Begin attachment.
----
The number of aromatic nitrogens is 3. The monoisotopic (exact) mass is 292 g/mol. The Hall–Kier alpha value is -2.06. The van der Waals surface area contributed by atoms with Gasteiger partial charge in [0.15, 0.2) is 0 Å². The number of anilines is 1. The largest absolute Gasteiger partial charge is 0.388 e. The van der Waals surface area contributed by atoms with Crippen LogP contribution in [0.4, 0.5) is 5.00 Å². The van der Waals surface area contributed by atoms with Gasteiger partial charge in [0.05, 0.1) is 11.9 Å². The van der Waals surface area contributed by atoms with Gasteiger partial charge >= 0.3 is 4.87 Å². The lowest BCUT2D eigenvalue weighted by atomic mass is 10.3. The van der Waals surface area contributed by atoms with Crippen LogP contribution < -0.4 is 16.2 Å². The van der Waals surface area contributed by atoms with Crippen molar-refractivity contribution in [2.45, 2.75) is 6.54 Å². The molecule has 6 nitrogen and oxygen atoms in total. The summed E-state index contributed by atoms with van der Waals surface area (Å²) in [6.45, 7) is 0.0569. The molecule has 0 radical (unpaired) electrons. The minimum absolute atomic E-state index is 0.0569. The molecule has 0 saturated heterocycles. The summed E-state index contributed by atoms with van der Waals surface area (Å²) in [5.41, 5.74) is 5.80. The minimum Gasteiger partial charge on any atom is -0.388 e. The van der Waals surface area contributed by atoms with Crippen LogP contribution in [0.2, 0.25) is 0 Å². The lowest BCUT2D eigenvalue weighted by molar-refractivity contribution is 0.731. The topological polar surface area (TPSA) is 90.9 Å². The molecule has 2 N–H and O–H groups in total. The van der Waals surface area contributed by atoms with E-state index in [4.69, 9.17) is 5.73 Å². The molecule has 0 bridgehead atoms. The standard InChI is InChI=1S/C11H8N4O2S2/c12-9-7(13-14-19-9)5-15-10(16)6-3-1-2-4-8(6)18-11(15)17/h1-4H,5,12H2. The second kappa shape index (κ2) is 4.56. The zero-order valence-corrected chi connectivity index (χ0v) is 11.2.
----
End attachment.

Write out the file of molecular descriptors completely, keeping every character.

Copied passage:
The number of aromatic nitrogens is 3. The monoisotopic (exact) mass is 292 g/mol. The Hall–Kier alpha value is -2.06. The van der Waals surface area contributed by atoms with Gasteiger partial charge in [0.15, 0.2) is 0 Å². The number of anilines is 1. The largest absolute Gasteiger partial charge is 0.388 e. The van der Waals surface area contributed by atoms with Crippen LogP contribution in [0.4, 0.5) is 5.00 Å². The van der Waals surface area contributed by atoms with Gasteiger partial charge in [0.05, 0.1) is 11.9 Å². The van der Waals surface area contributed by atoms with Gasteiger partial charge >= 0.3 is 4.87 Å². The lowest BCUT2D eigenvalue weighted by atomic mass is 10.3. The van der Waals surface area contributed by atoms with Crippen LogP contribution < -0.4 is 16.2 Å². The van der Waals surface area contributed by atoms with Crippen molar-refractivity contribution in [2.45, 2.75) is 6.54 Å². The molecule has 6 nitrogen and oxygen atoms in total. The summed E-state index contributed by atoms with van der Waals surface area (Å²) in [6.45, 7) is 0.0569. The molecule has 0 radical (unpaired) electrons. The minimum absolute atomic E-state index is 0.0569. The molecule has 0 saturated heterocycles. The summed E-state index contributed by atoms with van der Waals surface area (Å²) in [5.41, 5.74) is 5.80. The minimum Gasteiger partial charge on any atom is -0.388 e. The van der Waals surface area contributed by atoms with Crippen LogP contribution in [0.2, 0.25) is 0 Å². The lowest BCUT2D eigenvalue weighted by molar-refractivity contribution is 0.731. The topological polar surface area (TPSA) is 90.9 Å². The molecule has 2 N–H and O–H groups in total. The van der Waals surface area contributed by atoms with E-state index in [4.69, 9.17) is 5.73 Å². The molecule has 0 bridgehead atoms. The standard InChI is InChI=1S/C11H8N4O2S2/c12-9-7(13-14-19-9)5-15-10(16)6-3-1-2-4-8(6)18-11(15)17/h1-4H,5,12H2. The second kappa shape index (κ2) is 4.56. The zero-order valence-corrected chi connectivity index (χ0v) is 11.2.